Cisco Catalyst Goes Wireless

Cisco will add significant wireless capabilities to its most popular Ethernet switch.

Cisco Systems Inc. is preparing to add significant wireless capabilities to its most popular Ethernet switch that will, among other things, enable mobile users to roam among access points without losing their connection.

The set of products, code-named Screaming Eagle and due this week, will bring Layer 3 mobility to the Catalyst 6500 Series, according to sources familiar with the plans.

At the core of the products is a new wireless module for the Catalyst 6500, which provides wireless domain services. The solution also requires Ciscos Supervisor 720 module, which includes new Layer 3 mobility management software, sources said.

Cisco officials declined to comment on Screaming Eagle, but sources said the system will be on display at the Networld+Interop show in Las Vegas next week.

/zimages/1/28571.gifClick here to get the scoop on other WLAN products that are expected to be launched at N+I, including the first to support Ciscos new EAP-FAST protocol.

The software processes tunnel events and configuration changes, as well as DHCP (Dynamic Host Configuration Protocol) snooping. It also maintains a separate database containing IP and media access control addresses, wireless network IDs, and access point IP addresses. In addition to mobile computing users, the technology is especially critical for enterprise use of wireless IP phones.

Screaming Eagle operates in conjunction with Ciscos WLSE (Wireless LAN Solutions Engine)—a management appliance that was among the first pieces introduced as part of Ciscos SWAN (Structured Wireless Aware Network) architecture last year.

The SWAN concept is designed to enable current Cisco customers to integrate wireless services into a Cisco-branded wired network. Some customers said the strategy makes network management easier.

"Keeping things simple with fewer vendors has been successful for us," said John Halamka, CIO of CareGroup Healthcare System, a Boston-area hospital group. "As long as the functions and services they introduce do not add undesirable workload ... we should be OK. As with other Cisco customers, well be eager to pilot the new product when it is released."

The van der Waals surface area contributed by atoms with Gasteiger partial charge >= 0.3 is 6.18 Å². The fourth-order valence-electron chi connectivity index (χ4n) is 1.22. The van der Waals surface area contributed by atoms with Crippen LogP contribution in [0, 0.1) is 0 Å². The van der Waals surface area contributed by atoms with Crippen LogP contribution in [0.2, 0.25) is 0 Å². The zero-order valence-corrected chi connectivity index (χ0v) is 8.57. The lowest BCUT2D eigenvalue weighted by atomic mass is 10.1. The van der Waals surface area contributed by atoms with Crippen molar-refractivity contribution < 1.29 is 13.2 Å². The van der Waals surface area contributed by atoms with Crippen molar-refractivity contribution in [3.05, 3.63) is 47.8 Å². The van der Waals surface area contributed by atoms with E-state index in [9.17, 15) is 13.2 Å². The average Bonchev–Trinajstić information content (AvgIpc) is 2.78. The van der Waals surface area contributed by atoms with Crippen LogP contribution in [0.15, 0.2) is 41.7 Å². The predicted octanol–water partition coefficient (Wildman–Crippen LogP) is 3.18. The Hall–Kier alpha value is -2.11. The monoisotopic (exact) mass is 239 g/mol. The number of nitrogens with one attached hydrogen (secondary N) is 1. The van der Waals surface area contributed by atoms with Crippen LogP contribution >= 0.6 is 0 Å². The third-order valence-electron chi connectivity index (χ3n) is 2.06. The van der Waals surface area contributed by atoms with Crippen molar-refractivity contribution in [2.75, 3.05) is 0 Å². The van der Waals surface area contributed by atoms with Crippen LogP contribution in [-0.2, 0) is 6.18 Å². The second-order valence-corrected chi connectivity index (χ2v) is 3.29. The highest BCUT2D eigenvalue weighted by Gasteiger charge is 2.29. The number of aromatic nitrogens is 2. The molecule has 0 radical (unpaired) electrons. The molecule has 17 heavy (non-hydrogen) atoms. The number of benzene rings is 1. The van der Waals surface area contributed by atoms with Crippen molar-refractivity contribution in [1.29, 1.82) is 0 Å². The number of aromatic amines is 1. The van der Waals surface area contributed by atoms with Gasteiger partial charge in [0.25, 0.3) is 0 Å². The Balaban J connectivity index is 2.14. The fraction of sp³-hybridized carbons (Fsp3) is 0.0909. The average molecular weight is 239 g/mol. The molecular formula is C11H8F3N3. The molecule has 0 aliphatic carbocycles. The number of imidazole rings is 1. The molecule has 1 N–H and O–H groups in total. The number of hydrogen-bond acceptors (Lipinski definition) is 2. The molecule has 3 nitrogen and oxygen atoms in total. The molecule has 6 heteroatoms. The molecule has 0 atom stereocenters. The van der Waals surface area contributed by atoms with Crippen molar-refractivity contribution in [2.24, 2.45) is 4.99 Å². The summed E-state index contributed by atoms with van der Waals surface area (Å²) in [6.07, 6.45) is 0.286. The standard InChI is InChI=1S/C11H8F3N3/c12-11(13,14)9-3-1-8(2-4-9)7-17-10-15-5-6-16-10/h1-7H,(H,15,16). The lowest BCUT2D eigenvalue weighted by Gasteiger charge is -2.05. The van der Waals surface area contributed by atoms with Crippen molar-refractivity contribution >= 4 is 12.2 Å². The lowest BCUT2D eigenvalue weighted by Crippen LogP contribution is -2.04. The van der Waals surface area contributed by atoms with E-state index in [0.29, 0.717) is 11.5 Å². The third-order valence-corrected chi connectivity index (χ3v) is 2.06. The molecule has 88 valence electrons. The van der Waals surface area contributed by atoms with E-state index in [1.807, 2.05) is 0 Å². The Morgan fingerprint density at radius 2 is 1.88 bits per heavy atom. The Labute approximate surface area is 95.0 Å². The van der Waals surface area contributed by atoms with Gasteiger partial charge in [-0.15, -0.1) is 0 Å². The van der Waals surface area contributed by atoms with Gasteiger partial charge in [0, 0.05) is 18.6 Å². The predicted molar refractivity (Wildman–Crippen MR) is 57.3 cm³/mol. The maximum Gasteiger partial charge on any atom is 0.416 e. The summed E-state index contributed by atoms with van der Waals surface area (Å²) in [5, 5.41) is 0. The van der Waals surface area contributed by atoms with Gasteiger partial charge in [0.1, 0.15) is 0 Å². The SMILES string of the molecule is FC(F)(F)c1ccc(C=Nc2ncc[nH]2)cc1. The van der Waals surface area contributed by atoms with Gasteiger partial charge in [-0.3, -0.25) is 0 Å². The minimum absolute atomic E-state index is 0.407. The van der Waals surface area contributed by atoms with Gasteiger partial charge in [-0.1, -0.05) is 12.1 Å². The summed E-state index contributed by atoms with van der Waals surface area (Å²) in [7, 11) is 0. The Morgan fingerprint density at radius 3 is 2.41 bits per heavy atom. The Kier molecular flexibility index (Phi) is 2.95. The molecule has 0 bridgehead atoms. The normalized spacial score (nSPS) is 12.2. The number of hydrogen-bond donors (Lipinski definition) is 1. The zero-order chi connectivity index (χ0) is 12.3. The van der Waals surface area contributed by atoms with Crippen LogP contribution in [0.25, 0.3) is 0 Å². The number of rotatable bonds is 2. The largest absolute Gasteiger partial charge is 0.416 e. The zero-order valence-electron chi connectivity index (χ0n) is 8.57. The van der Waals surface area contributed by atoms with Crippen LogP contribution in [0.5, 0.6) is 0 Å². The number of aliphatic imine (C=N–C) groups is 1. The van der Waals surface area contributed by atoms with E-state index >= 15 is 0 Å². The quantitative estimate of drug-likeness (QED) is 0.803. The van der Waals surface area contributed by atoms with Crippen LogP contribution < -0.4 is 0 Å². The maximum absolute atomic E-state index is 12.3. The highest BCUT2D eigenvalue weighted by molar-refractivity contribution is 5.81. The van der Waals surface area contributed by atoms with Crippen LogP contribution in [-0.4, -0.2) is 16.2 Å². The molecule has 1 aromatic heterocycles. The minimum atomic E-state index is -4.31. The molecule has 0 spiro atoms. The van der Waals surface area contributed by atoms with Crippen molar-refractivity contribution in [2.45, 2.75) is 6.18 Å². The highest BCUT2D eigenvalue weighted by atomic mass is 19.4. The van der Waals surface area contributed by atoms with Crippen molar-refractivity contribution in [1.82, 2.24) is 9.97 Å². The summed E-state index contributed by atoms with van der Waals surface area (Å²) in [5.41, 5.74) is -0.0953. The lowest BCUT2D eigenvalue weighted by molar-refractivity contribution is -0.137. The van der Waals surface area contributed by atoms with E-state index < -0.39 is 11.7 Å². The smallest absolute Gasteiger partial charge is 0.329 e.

"In the long run, if we embed wireless into LAN switches, I think it will lower the cost overall," said Todd Dierksheide, senior network engineer at Sovereign Bank, in Reading, Pa., which already runs 35 Catalyst 6500 switches, the latest version of WLSE and more than 1,000 Cisco IP phones. "As wireless becomes more and more vital to Sovereign, its more cost-effective if you have it on a single platform," he said.

The Screaming Eagle system works by setting up a multipoint GRE (general routing encapsulation) tunnel from the Catalyst 6500 to each access point on the network. Screaming Eagle supports up to 300 access points, up to 16 tunnels per access point and about 6,000 users, according to sources.

The tunnel overlays the existing campus network, and the wireless network ID is specified in the tunnel configuration.

With the GRE tunneling, a packet coming from a wireless client will go through several stages—through the access point, then to multiple switches before going to the destination—even if the destination is a client on the same access point as the sender. This roundabout path is known as "tromboning," which critics say is inefficient.

Furthermore, Screaming Eagle does not solve the problem of roaming from one Catalyst 6500 to another, which limits the customer in terms of supported users and location, according to the sources.

The WLAN services module is expected to cost in the tens of thousands of dollars. The Supervisor 720 currently sells for $28,000.

Cisco is not alone in its WLAN moves. Also at N+I, Cisco competitor Chantry Networks Inc. plans to introduce Version 2.0 of its BeaconWorks WLAN switching software, which also supports a Layer 3 architecture.

BeaconWorks 2.0 includes support for voice over Wi-Fi, specifically SpectraLink Corp.s SVP (SpectraLink Voice Priority) protocol. However, BeaconWorks goes SpectraLink one better by enabling Layer 3 roaming of voice-over-Wi-Fi handsets among subnets, said officials at Chantry, in Waltham, Mass. These features are available now.

In addition, at the end of this month, Chantry will introduce the ability to bridge traffic locally between access points, while maintaining central authentication, eliminating the tromboning, officials said.

The software will be available as a free upgrade to current Chantry customers.

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